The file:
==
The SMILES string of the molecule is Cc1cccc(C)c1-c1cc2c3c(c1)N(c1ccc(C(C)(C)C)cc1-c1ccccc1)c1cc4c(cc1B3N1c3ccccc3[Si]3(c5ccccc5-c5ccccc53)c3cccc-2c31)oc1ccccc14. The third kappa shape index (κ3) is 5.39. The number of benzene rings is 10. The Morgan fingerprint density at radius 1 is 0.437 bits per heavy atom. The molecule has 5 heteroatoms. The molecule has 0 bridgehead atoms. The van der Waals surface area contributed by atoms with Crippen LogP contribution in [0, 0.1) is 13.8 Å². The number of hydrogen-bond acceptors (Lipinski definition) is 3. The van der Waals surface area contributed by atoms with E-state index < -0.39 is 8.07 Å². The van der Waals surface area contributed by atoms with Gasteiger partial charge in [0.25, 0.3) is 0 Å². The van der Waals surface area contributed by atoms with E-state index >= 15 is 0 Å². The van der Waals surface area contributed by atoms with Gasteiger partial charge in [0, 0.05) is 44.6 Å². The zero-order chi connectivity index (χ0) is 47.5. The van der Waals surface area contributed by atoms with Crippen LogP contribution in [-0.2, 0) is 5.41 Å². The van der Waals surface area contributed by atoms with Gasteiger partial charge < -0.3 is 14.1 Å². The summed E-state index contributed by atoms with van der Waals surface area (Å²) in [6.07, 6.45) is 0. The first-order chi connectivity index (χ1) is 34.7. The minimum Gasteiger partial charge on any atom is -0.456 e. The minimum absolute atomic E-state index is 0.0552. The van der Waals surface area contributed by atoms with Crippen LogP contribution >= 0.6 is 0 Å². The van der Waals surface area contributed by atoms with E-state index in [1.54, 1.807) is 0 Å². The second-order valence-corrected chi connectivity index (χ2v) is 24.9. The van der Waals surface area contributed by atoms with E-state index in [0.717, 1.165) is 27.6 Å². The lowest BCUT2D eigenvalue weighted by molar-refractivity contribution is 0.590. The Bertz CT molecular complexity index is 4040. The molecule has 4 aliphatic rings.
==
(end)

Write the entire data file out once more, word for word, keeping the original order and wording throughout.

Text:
The SMILES string of the molecule is Cc1cccc(C)c1-c1cc2c3c(c1)N(c1ccc(C(C)(C)C)cc1-c1ccccc1)c1cc4c(cc1B3N1c3ccccc3[Si]3(c5ccccc5-c5ccccc53)c3cccc-2c31)oc1ccccc14. The third kappa shape index (κ3) is 5.39. The number of benzene rings is 10. The Morgan fingerprint density at radius 1 is 0.437 bits per heavy atom. The molecule has 5 heteroatoms. The molecule has 0 bridgehead atoms. The van der Waals surface area contributed by atoms with Crippen LogP contribution in [0, 0.1) is 13.8 Å². The number of hydrogen-bond acceptors (Lipinski definition) is 3. The van der Waals surface area contributed by atoms with E-state index < -0.39 is 8.07 Å². The van der Waals surface area contributed by atoms with Gasteiger partial charge in [0.25, 0.3) is 0 Å². The van der Waals surface area contributed by atoms with E-state index >= 15 is 0 Å². The van der Waals surface area contributed by atoms with Gasteiger partial charge in [0, 0.05) is 44.6 Å². The zero-order chi connectivity index (χ0) is 47.5. The van der Waals surface area contributed by atoms with Crippen LogP contribution in [-0.2, 0) is 5.41 Å². The van der Waals surface area contributed by atoms with Gasteiger partial charge < -0.3 is 14.1 Å². The summed E-state index contributed by atoms with van der Waals surface area (Å²) in [6.07, 6.45) is 0. The first-order chi connectivity index (χ1) is 34.7. The minimum Gasteiger partial charge on any atom is -0.456 e. The minimum absolute atomic E-state index is 0.0552. The van der Waals surface area contributed by atoms with Crippen LogP contribution >= 0.6 is 0 Å². The van der Waals surface area contributed by atoms with E-state index in [1.54, 1.807) is 0 Å². The second-order valence-corrected chi connectivity index (χ2v) is 24.9. The van der Waals surface area contributed by atoms with E-state index in [0.717, 1.165) is 27.6 Å². The lowest BCUT2D eigenvalue weighted by molar-refractivity contribution is 0.590. The Bertz CT molecular complexity index is 4040. The molecule has 4 aliphatic rings.